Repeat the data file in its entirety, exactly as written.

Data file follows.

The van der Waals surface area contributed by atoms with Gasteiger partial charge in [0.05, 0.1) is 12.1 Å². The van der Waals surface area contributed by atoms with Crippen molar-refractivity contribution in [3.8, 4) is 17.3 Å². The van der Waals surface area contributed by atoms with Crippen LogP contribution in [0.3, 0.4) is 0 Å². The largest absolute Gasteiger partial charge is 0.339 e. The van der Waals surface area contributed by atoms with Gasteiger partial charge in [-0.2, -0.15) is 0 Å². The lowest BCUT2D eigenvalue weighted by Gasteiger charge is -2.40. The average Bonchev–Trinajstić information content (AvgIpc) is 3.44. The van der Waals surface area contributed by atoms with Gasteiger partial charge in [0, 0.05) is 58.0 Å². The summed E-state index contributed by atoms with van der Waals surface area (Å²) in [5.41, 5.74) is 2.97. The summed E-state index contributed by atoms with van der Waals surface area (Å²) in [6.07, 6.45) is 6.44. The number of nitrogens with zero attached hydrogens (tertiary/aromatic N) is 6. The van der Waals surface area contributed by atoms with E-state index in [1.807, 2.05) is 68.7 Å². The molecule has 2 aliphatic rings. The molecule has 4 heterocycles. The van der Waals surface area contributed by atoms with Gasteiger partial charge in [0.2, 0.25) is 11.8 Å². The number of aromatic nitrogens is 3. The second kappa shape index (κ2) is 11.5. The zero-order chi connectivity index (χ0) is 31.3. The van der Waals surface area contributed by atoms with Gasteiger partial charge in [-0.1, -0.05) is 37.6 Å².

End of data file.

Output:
The van der Waals surface area contributed by atoms with Gasteiger partial charge in [0.05, 0.1) is 12.1 Å². The van der Waals surface area contributed by atoms with Crippen molar-refractivity contribution in [3.8, 4) is 17.3 Å². The van der Waals surface area contributed by atoms with Crippen LogP contribution in [0.3, 0.4) is 0 Å². The largest absolute Gasteiger partial charge is 0.339 e. The van der Waals surface area contributed by atoms with Gasteiger partial charge in [-0.2, -0.15) is 0 Å². The lowest BCUT2D eigenvalue weighted by Gasteiger charge is -2.40. The average Bonchev–Trinajstić information content (AvgIpc) is 3.44. The van der Waals surface area contributed by atoms with Gasteiger partial charge in [0, 0.05) is 58.0 Å². The summed E-state index contributed by atoms with van der Waals surface area (Å²) in [5.41, 5.74) is 2.97. The summed E-state index contributed by atoms with van der Waals surface area (Å²) in [6.07, 6.45) is 6.44. The number of nitrogens with zero attached hydrogens (tertiary/aromatic N) is 6. The van der Waals surface area contributed by atoms with E-state index in [1.807, 2.05) is 68.7 Å². The molecule has 2 aliphatic rings. The molecule has 4 heterocycles. The van der Waals surface area contributed by atoms with Gasteiger partial charge in [0.2, 0.25) is 11.8 Å². The number of aromatic nitrogens is 3. The second kappa shape index (κ2) is 11.5. The zero-order chi connectivity index (χ0) is 31.3. The van der Waals surface area contributed by atoms with Gasteiger partial charge in [-0.1, -0.05) is 37.6 Å².